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The "Why" Behind Agile Inceptions

by Scott Heffield, Veracity VP of Innovation and Solution Delivery

After working on literally hundreds of technology projects over the years, Veracity has created a standardized planning process we try to include at the beginning of every project. We call it an Agile Inception. If you search a bit you can find similar processes with similar names. However, what makes Veracity’s Agile Inception unique is the short duration and the robust outputs. In a 2-3 day experience we can usually accomplish the following outcomes with a team:

  1. Alignment between executive stakeholders and builders
  2. Clear understanding of Business Goals and Business Value for the project
  3. Clear definition of MVP with strong estimates for Time, Budget, and Roles needed for the team of builders
  4. Good assessment of Risks along with a mitigation strategy
  5. High level sketch for Architecture and Technology Platform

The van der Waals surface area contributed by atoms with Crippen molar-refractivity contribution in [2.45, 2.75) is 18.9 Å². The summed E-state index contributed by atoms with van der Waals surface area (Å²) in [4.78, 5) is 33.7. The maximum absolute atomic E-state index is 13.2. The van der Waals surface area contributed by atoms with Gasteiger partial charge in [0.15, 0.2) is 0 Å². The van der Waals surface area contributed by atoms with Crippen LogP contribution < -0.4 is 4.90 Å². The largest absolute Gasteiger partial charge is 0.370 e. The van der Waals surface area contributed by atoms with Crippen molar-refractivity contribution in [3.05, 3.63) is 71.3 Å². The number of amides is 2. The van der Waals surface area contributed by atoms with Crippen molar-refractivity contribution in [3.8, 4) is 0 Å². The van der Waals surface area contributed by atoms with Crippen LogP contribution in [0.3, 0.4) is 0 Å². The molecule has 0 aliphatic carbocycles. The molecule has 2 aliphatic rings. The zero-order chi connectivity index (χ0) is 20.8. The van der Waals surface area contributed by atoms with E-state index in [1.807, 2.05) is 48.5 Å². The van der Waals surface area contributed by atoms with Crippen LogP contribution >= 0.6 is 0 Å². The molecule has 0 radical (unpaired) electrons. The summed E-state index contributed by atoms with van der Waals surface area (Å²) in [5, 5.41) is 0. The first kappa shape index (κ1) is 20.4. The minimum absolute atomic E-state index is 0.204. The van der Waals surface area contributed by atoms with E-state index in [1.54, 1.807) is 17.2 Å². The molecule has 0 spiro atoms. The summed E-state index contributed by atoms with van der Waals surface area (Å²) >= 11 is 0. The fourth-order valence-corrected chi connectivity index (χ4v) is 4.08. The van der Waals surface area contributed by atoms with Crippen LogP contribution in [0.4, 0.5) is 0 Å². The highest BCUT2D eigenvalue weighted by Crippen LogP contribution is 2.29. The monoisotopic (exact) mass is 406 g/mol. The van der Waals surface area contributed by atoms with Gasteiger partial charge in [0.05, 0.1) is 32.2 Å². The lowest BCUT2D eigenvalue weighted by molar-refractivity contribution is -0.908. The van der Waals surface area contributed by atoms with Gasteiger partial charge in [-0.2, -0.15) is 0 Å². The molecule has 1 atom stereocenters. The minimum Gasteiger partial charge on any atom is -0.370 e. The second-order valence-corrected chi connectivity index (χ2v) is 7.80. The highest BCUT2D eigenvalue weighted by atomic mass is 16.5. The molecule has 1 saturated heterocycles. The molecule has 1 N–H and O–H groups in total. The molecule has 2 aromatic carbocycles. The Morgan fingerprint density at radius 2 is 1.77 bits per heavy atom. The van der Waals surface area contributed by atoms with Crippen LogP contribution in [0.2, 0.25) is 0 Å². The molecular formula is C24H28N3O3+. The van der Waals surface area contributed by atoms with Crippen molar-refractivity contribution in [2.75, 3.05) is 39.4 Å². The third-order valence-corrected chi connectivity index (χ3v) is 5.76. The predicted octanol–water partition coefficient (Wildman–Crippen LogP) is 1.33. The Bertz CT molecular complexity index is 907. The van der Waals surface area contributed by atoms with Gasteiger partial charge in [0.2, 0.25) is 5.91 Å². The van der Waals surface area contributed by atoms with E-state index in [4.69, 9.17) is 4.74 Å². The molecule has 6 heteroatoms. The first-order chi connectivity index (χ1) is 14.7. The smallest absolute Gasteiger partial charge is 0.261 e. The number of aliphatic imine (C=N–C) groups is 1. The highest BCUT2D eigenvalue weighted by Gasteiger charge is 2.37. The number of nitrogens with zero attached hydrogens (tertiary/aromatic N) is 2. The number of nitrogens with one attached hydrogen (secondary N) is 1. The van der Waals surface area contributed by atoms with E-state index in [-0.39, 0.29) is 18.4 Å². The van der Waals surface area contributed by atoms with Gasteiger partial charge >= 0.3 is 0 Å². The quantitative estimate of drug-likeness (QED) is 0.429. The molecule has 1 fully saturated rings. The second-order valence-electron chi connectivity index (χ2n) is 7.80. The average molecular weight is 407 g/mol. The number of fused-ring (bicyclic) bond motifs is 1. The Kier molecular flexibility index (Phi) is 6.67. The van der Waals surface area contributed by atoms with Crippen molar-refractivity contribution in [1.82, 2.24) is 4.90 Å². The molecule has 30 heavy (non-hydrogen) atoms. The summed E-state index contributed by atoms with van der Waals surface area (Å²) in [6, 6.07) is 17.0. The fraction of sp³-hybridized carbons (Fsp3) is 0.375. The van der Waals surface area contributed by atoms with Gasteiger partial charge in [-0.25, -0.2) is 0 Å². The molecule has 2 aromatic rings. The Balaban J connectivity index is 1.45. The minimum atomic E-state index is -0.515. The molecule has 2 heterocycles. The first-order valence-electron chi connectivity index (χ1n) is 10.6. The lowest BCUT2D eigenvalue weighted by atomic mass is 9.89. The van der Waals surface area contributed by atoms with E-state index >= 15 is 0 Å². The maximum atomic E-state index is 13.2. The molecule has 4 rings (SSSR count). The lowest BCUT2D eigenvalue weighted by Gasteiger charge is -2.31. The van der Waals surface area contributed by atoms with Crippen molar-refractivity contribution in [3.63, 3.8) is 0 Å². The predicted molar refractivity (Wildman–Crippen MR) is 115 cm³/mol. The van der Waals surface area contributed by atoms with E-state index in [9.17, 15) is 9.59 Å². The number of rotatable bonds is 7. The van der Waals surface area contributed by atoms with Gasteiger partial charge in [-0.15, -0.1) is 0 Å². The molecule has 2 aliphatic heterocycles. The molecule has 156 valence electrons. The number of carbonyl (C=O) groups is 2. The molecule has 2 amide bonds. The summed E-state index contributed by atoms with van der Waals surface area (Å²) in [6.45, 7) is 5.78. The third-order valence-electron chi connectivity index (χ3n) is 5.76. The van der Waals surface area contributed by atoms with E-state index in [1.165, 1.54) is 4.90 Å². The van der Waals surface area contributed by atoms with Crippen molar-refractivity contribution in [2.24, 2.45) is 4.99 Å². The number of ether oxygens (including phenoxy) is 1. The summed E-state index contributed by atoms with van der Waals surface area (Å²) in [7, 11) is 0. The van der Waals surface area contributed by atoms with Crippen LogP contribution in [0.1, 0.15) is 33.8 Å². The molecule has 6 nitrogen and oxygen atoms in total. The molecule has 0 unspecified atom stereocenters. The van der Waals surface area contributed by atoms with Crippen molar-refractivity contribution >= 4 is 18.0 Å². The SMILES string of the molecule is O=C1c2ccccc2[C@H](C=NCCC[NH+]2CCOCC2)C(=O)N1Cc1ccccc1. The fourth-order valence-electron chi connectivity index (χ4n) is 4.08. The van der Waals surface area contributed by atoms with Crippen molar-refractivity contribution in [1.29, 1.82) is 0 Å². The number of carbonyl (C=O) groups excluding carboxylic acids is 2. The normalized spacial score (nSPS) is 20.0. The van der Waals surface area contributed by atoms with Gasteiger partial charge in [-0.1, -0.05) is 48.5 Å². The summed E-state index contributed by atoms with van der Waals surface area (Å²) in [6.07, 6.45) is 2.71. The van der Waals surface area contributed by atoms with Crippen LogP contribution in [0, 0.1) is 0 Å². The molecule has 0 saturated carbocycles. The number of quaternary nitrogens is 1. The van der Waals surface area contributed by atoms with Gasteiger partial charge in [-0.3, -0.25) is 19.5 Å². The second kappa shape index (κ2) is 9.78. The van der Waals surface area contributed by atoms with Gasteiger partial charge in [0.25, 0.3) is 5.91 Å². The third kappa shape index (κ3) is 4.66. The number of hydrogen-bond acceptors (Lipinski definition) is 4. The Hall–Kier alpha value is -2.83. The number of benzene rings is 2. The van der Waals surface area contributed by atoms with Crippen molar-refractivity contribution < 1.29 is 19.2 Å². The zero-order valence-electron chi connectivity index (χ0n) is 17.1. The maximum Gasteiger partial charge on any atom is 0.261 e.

6. Clear plan of next steps to get started well

We have found an Agile Inception to be an extremely valuable and indispensable part of starting most projects. To help illustrate this let me shift gears a bit…

I wanna be a maker!

I love to watch a skilled "maker" at work. I find it exciting and inspirational to watch someone take raw materials and craft something useful and beautiful. My dad was exceptional at this and I grew up watching him build practical things around our house. For much of my adult life I've aspired to become proficient at building things with wood. I'm happy to say that over the last couple of years I've finally gotten started.  I've made a few small projects around the house, some storage pieces for my shop (um, garage), some Christmas gifts, and I've even started on some simple furniture. I'm having a lot of fun and it has been an interesting journey.

One of the surprising things I've found is the similarity between building a wood project and building a technology based project. Really! Let me explain.